Greater population density drives innovation and productivity. Albeit a theory, urbanists rally around the idea. I'm skeptical of the claim. The conclusion supports the preferred geography, raising a red flag. Some actual research from Wei Pan suggesting, perhaps, I'm wrong and urbanists are correct:
"If you think about productivity, it’s all about ideas, information flows, how easily you can access ideas and opportunities," Pan says. "We believe that the interaction mechanism is what drives the productivity of the city."
The study tells a compelling story about the magic of cities, solving a long-standing mystery. I remain unimpressed. A bit further down in the article from The Atlantic Cities:
"What really happens when you move to a big city is you get to know a lot of different people, although they are not necessarily your 'friends,'" Pan says. "These are the people who bring different ideas, bring different opportunities, and meetings with other great people that may help you."
Emphasis added. Moving to a big city is a very different experience from being born in a big city. From the Center for an Urban Future:
Entrepreneurship has been a proven ticket to financial empowerment and economic mobility for countless immigrants—a fact that the Center documented in our 2007 report, “A World of Opportunity.” In that study, we showed that massive numbers of immigrants in New York, Boston, Houston, and Los Angeles have turned to entrepreneurship and in doing so have transformed neighborhoods as well as their own economic fortunes. Some of these entrepreneurs have been wildly successful, generating numerous jobs for their communities and significant financial rewards for themselves. Many others simply make enough to live on. Most turned to entrepreneurship in the first place because they saw it as the quickest and most logical path for them to provide for their families.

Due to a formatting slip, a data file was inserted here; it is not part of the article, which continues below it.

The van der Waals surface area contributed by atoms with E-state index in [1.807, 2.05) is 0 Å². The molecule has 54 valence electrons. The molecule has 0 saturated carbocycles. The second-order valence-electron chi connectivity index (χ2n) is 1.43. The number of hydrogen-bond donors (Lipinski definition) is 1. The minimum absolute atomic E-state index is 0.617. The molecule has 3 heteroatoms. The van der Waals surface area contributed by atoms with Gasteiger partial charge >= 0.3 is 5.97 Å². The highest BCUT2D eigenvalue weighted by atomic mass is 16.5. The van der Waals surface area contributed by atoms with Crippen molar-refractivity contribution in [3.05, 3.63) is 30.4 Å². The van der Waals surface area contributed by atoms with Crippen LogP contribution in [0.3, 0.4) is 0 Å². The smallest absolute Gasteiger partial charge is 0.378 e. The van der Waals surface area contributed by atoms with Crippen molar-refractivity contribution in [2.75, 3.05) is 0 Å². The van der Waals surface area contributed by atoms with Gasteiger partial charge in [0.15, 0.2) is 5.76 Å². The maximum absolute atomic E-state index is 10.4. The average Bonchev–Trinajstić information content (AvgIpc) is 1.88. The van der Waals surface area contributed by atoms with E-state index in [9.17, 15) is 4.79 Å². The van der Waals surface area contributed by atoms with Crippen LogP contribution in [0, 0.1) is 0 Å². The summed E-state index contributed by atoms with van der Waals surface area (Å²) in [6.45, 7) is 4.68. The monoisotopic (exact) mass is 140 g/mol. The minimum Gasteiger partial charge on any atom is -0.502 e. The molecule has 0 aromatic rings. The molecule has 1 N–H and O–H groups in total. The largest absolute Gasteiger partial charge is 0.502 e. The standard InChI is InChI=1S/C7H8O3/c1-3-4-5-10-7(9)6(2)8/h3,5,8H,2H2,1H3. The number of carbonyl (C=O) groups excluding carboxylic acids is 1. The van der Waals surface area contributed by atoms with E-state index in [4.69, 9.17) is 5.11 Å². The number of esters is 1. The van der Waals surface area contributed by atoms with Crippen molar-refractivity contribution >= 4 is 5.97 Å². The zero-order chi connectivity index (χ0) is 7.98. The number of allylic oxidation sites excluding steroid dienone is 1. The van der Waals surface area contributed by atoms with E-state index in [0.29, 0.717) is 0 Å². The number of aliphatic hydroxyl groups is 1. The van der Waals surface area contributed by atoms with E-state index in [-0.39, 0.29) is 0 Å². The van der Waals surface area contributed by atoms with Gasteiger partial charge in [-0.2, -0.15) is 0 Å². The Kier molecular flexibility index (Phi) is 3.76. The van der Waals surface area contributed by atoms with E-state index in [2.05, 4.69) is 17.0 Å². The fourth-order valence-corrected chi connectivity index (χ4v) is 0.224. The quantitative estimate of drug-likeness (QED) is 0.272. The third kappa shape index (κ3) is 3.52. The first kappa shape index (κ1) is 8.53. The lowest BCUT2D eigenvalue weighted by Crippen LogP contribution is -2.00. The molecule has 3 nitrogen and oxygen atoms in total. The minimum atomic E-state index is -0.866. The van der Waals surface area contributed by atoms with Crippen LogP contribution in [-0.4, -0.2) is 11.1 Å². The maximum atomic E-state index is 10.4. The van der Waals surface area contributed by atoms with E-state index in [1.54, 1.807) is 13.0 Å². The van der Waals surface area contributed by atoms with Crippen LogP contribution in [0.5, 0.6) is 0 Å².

But while so many immigrants—including newcomers who are both poor and poorly educated—have turned to entrepreneurship, many fewer native-born poor people have done so.
Citywide, the native-born self-employment rate is 8.6 percent, which is considerably lower than the foreign-born self-employment rate of 10.9 percent. But even this modest rate is inflated because it includes affluent native-born entrepreneurs, particularly in Manhattan and Brooklyn. For example, in Manhattan, roughly 97,000 native-born residents—or 13.3 percent of the working-age native born population—are self-employed, compared to only 124,000 (or just 6.7 percent) in the other four boroughs combined.
The innovation geography in Big City is uneven. The productivity gains occur in a few places with most residents left behind. Dense, parochial neighborhoods are isolated. The wealth generated stays in the core and migrates out to the affluent suburbs, effectively gating the benefits of globalization.
If you are geographically mobile, then you have little concern. The magic of big cities is migration. A sprawling residential pattern doesn't dampen the effect. Talent can live in the core or super-commute into downtown. Concerning innovation, better to be an immigrant than work in Big City. Migration matters more, much more, than density.